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The Song of Roland

Verses I - LXXXVII


     Charles the King, our Lord and Sovereign,
     Full seven years hath sojourned in Spain,
     Conquered the land, and won the western main,
     Now no fortress against him doth remain,
5    No city walls are left for him to gain,
     Save Sarraguce, that sits on high mountain. 
     Marsile its King, who feareth not God's name,
     Mahumet's man, he invokes Apollin's aid,
     Nor wards off ills that shall to him attain.


10   King Marsilies he lay at Sarraguce,
     Went he his way into an orchard cool;
     There on a throne he sate, of marble blue,
     Round him his men, full twenty thousand, stood.  
     Called he forth then his counts, also his dukes:
15   "My Lords, give ear to our impending doom:
     That Emperour, Charles of France the Douce,
     Into this land is come, us to confuse.
     I have no host in battle him to prove,
     Nor have I strength his forces to undo.
20   Counsel me then, ye that are wise and true;
     Can ye ward off this present death and dule?"
     What word to say no pagan of them knew,
     Save Blancandrin, of th' Castle of Val Funde.


     Blancandrins was a pagan very wise,
25   In vassalage he was a gallant knight,
     First in prowess, he stood his lord beside.
     And thus he spoke: "Do not yourself affright!
     Yield to Carlun, that is so big with pride,
     Faithful service, his friend and his ally;
30   Lions and bears and hounds for him provide,
     Thousand mewed hawks, sev'n hundred camelry;
     Silver and gold, four hundred mules load high;
     Fifty wagons his wrights will need supply,
     Till with that wealth he pays his soldiery.
35   War hath he waged in Spain too long a time,
     To Aix, in France, homeward he will him hie.
     Follow him there before Saint Michael's tide,
     You shall receive and hold the Christian rite;
     Stand honour bound, and do him fealty.
40   Send hostages, should he demand surety,
     Ten or a score, our loyal oath to bind;
     Send him our sons, the first-born of our wives; --
     An he be slain, I'll surely furnish mine.
     Better by far they go, though doomed to die,
45   Than that we lose honour and dignity,
     And be ourselves brought down to beggary."


     Says Blancandrins: "By my right hand, I say,
     And by this beard, that in the wind doth sway,
     The Frankish host you'll see them all away;
50   Franks will retire to France their own terrain.
     When they are gone, to each his fair domain,
     In his Chapelle at Aix will Charles stay,
     High festival will hold for Saint Michael.
     Time will go by, and pass the appointed day;
55   Tidings of us no Frank will hear or say.
     Proud is that King, and cruel his courage;
     From th' hostage he'll slice their heads away.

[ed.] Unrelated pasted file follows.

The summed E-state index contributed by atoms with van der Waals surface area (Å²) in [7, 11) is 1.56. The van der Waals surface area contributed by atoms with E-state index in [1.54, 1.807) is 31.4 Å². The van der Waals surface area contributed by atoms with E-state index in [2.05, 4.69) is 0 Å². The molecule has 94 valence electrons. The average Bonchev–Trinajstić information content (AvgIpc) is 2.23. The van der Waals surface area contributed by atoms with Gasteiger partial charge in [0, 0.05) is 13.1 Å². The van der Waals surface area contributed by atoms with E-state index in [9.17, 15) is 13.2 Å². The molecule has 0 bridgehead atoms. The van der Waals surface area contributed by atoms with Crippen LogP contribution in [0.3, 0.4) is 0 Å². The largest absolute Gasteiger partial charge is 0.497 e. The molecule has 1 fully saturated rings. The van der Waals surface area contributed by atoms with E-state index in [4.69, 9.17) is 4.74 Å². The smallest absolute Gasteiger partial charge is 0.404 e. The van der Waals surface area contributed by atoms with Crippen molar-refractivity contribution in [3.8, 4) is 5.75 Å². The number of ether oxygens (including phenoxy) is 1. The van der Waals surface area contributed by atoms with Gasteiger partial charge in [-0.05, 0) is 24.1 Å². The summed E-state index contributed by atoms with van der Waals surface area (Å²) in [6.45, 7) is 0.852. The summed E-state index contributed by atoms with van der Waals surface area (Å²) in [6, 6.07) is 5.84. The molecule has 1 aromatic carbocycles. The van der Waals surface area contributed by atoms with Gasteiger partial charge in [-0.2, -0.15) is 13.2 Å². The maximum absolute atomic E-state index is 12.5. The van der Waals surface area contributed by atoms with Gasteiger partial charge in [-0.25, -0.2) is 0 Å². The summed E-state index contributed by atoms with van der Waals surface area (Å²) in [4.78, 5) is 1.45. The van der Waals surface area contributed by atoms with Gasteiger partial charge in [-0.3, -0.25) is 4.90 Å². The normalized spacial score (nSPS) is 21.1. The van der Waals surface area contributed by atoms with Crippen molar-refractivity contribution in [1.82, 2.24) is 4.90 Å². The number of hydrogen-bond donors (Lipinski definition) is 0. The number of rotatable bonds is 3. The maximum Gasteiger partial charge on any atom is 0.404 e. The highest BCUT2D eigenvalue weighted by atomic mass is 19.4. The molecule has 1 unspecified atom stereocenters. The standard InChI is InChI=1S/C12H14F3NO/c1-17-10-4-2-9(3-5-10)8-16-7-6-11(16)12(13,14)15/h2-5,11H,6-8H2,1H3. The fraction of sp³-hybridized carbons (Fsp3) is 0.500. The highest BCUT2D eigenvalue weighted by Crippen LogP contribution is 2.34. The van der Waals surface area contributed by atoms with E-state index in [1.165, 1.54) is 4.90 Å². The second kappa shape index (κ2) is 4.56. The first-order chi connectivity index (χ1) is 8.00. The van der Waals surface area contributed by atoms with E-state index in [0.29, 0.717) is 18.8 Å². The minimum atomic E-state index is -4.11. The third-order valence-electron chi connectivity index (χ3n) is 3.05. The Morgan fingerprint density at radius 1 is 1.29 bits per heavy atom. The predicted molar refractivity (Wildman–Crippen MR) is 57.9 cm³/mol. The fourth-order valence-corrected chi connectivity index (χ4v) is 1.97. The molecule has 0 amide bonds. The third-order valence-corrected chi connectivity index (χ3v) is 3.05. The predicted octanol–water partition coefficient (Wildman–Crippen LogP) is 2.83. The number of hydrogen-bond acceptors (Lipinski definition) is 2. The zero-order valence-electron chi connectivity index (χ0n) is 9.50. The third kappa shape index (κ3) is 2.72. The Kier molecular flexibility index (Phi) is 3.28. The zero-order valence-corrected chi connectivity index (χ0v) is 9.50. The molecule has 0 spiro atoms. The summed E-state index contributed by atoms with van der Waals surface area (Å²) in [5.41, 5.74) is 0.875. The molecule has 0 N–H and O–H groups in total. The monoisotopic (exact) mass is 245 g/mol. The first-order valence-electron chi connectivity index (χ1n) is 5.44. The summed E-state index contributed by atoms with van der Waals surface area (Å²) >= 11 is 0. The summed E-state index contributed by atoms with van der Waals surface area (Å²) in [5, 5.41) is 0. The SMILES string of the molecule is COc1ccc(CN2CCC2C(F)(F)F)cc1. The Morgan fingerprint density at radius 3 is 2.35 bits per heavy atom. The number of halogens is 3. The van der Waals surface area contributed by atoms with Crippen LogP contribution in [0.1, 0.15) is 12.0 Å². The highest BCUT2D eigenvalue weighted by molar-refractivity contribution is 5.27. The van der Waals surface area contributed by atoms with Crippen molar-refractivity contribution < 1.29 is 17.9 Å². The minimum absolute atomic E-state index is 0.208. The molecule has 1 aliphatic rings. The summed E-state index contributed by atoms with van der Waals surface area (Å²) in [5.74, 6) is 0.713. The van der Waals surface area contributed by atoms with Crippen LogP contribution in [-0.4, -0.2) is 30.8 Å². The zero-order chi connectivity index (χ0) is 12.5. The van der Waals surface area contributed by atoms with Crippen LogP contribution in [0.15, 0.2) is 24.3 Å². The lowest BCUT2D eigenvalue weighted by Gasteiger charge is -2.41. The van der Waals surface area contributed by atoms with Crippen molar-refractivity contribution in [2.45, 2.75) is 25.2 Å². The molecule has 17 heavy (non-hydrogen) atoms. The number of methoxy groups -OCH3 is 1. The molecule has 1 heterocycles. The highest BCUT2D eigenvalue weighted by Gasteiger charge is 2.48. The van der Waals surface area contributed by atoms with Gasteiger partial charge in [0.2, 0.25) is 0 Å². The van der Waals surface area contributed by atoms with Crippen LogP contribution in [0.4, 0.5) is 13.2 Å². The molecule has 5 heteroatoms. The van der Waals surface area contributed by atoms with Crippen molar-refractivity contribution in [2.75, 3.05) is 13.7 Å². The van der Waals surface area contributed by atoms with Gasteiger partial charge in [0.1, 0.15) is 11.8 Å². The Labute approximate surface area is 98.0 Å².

Better by far their heads be shorn away,
     Than that ourselves lose this clear land of Spain,
60   Than that ourselves do suffer grief and pain."
     "That is well said.  So be it." the pagans say.


     The council ends, and that King Marsilie
     Calleth aside Clarun of Balaguee,
     Estramarin and Eudropin his peer,
65   And Priamun and Guarlan of the beard,
     And Machiner and his uncle Mahee,
     With Jouner, Malbien from over sea,
     And Blancandrin, good reason to decree:
     Ten hath he called, were first in felony.
70   "Gentle Barons, to Charlemagne go ye;
     He is in siege of Cordres the city.
     In your right hands bear olive-branches green
     Which signify Peace and Humility.
     If you by craft contrive to set me free,
75   Silver and gold, you'll have your fill of me,
     Manors and fiefs, I'll give you all your need."
     "We have enough," the pagans straight agree.


     King Marsilies, his council finishing,
     Says to his men : "Go now, my lords, to him,
80   Olive-branches in your right hands bearing;
     Bid ye for me that Charlemagne, the King,
     In his God's name to shew me his mercy;
     Ere this new moon wanes, I shall be with him;
     One thousand men shall be my following;
85   I will receive the rite of christening,
     Will be his man, my love and faith swearing;
     Hostages too, he'll have, if so he will."
     Says Blancandrins: "Much good will come of this."


     Ten snow-white mules then ordered Marsilie,
90   Gifts of a King, the King of Suatilie.
     Bridled with gold, saddled in silver clear;
     Mounted them those that should the message speak,
     In their right hands were olive-branches green.
     Came they to Charle, that holds all France in fee,
95   Yet cannot guard himself from treachery.


     Merry and bold is now that Emperour,
     Cordres he holds, the walls are tumbled down,
     His catapults have battered town and tow'r.
     Great good treasure his knights have placed in pound,
100  Silver and gold and many a jewelled gown.
     In that city there is no pagan now